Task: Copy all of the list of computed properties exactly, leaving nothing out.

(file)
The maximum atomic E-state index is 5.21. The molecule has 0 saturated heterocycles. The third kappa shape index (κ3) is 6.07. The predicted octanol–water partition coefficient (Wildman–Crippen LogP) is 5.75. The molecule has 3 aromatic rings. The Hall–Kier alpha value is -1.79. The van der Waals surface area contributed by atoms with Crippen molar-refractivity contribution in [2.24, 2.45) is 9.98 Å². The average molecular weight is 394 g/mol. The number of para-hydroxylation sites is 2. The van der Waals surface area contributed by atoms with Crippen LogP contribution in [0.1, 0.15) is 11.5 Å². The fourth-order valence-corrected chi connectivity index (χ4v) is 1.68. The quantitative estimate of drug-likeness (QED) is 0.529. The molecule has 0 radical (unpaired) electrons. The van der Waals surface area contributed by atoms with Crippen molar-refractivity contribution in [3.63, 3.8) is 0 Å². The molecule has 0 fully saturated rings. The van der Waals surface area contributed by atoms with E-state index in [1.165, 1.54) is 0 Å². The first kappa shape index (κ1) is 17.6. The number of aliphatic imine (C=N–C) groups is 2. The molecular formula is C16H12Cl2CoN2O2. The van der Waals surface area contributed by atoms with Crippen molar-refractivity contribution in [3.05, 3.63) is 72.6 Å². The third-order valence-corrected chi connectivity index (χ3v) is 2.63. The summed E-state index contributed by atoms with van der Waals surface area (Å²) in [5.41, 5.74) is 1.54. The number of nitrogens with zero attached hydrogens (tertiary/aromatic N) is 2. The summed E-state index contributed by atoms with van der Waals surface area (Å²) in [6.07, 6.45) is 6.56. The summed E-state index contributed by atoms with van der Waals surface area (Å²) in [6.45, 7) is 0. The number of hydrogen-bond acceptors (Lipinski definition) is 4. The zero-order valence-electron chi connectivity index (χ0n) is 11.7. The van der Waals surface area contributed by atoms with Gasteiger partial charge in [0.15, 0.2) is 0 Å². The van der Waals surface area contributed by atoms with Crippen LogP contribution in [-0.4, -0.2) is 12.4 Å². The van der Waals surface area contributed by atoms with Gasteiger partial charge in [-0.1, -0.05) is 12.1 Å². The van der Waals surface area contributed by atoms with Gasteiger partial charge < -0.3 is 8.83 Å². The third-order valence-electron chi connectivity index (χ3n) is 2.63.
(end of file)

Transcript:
The maximum atomic E-state index is 5.21. The molecule has 0 saturated heterocycles. The third kappa shape index (κ3) is 6.07. The predicted octanol–water partition coefficient (Wildman–Crippen LogP) is 5.75. The molecule has 3 aromatic rings. The Hall–Kier alpha value is -1.79. The van der Waals surface area contributed by atoms with Crippen molar-refractivity contribution in [2.24, 2.45) is 9.98 Å². The average molecular weight is 394 g/mol. The number of para-hydroxylation sites is 2. The van der Waals surface area contributed by atoms with Crippen LogP contribution in [0.1, 0.15) is 11.5 Å². The fourth-order valence-corrected chi connectivity index (χ4v) is 1.68. The quantitative estimate of drug-likeness (QED) is 0.529. The molecule has 0 radical (unpaired) electrons. The van der Waals surface area contributed by atoms with Crippen molar-refractivity contribution in [3.63, 3.8) is 0 Å². The molecule has 0 fully saturated rings. The van der Waals surface area contributed by atoms with E-state index in [1.165, 1.54) is 0 Å². The first kappa shape index (κ1) is 17.6. The number of aliphatic imine (C=N–C) groups is 2. The molecular formula is C16H12Cl2CoN2O2. The van der Waals surface area contributed by atoms with Crippen molar-refractivity contribution in [3.05, 3.63) is 72.6 Å². The third-order valence-corrected chi connectivity index (χ3v) is 2.63. The summed E-state index contributed by atoms with van der Waals surface area (Å²) in [5.41, 5.74) is 1.54. The number of nitrogens with zero attached hydrogens (tertiary/aromatic N) is 2. The summed E-state index contributed by atoms with van der Waals surface area (Å²) in [6.07, 6.45) is 6.56. The summed E-state index contributed by atoms with van der Waals surface area (Å²) in [6.45, 7) is 0. The number of hydrogen-bond acceptors (Lipinski definition) is 4. The zero-order valence-electron chi connectivity index (χ0n) is 11.7. The van der Waals surface area contributed by atoms with Gasteiger partial charge in [0.15, 0.2) is 0 Å². The van der Waals surface area contributed by atoms with Crippen LogP contribution in [-0.4, -0.2) is 12.4 Å². The van der Waals surface area contributed by atoms with Gasteiger partial charge in [-0.1, -0.05) is 12.1 Å². The van der Waals surface area contributed by atoms with Gasteiger partial charge < -0.3 is 8.83 Å². The third-order valence-electron chi connectivity index (χ3n) is 2.63.